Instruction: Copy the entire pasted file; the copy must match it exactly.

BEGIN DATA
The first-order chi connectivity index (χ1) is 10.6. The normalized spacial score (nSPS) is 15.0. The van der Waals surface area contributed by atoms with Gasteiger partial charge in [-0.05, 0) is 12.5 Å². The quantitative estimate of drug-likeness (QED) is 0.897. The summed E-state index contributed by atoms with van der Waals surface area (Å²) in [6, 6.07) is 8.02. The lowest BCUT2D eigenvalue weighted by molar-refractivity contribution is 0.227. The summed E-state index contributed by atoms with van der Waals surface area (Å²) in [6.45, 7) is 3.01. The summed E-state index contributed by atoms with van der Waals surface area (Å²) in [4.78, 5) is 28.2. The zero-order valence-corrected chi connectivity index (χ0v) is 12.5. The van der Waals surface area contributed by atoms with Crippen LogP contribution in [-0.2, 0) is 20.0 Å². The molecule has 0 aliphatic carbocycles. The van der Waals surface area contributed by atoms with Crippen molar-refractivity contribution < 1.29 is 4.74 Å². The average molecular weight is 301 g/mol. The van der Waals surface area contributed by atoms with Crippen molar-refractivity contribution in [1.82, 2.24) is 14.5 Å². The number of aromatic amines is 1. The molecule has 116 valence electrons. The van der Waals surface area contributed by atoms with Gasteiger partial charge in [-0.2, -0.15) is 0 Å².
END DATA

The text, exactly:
The first-order chi connectivity index (χ1) is 10.6. The normalized spacial score (nSPS) is 15.0. The van der Waals surface area contributed by atoms with Gasteiger partial charge in [-0.05, 0) is 12.5 Å². The quantitative estimate of drug-likeness (QED) is 0.897. The summed E-state index contributed by atoms with van der Waals surface area (Å²) in [6, 6.07) is 8.02. The lowest BCUT2D eigenvalue weighted by molar-refractivity contribution is 0.227. The summed E-state index contributed by atoms with van der Waals surface area (Å²) in [6.45, 7) is 3.01. The summed E-state index contributed by atoms with van der Waals surface area (Å²) in [4.78, 5) is 28.2. The zero-order valence-corrected chi connectivity index (χ0v) is 12.5. The van der Waals surface area contributed by atoms with Crippen LogP contribution in [-0.2, 0) is 20.0 Å². The molecule has 0 aliphatic carbocycles. The van der Waals surface area contributed by atoms with Crippen molar-refractivity contribution < 1.29 is 4.74 Å². The average molecular weight is 301 g/mol. The van der Waals surface area contributed by atoms with Crippen molar-refractivity contribution in [1.82, 2.24) is 14.5 Å². The number of aromatic amines is 1. The molecule has 116 valence electrons. The van der Waals surface area contributed by atoms with Gasteiger partial charge in [-0.2, -0.15) is 0 Å².